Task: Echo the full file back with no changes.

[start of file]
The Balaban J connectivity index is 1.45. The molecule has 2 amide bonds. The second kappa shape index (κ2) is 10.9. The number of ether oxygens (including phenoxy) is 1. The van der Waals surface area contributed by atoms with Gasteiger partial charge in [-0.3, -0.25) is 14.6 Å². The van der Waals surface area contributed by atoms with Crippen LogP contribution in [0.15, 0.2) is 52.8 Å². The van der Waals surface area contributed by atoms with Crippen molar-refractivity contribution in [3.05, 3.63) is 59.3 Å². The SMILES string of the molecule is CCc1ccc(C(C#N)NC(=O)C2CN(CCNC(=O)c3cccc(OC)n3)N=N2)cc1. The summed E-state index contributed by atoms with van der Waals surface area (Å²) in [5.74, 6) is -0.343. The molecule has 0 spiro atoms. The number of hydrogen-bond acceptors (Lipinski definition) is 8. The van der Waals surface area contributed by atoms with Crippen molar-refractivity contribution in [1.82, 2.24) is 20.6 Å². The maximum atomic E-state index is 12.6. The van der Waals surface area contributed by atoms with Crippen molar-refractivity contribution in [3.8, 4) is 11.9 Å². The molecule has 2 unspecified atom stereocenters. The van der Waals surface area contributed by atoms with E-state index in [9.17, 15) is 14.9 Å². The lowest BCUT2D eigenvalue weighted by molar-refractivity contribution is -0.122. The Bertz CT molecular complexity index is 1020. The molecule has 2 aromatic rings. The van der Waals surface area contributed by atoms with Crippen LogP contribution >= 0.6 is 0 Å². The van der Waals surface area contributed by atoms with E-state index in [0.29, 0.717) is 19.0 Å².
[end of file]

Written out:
The Balaban J connectivity index is 1.45. The molecule has 2 amide bonds. The second kappa shape index (κ2) is 10.9. The number of ether oxygens (including phenoxy) is 1. The van der Waals surface area contributed by atoms with Gasteiger partial charge in [-0.3, -0.25) is 14.6 Å². The van der Waals surface area contributed by atoms with Crippen LogP contribution in [0.15, 0.2) is 52.8 Å². The van der Waals surface area contributed by atoms with Crippen molar-refractivity contribution in [3.05, 3.63) is 59.3 Å². The SMILES string of the molecule is CCc1ccc(C(C#N)NC(=O)C2CN(CCNC(=O)c3cccc(OC)n3)N=N2)cc1. The summed E-state index contributed by atoms with van der Waals surface area (Å²) in [5.74, 6) is -0.343. The molecule has 0 spiro atoms. The number of hydrogen-bond acceptors (Lipinski definition) is 8. The van der Waals surface area contributed by atoms with Crippen molar-refractivity contribution in [1.82, 2.24) is 20.6 Å². The maximum atomic E-state index is 12.6. The van der Waals surface area contributed by atoms with Crippen molar-refractivity contribution in [3.8, 4) is 11.9 Å². The molecule has 2 unspecified atom stereocenters. The van der Waals surface area contributed by atoms with E-state index in [9.17, 15) is 14.9 Å². The lowest BCUT2D eigenvalue weighted by molar-refractivity contribution is -0.122. The Bertz CT molecular complexity index is 1020. The molecule has 2 aromatic rings. The van der Waals surface area contributed by atoms with Crippen LogP contribution >= 0.6 is 0 Å². The van der Waals surface area contributed by atoms with E-state index in [0.29, 0.717) is 19.0 Å².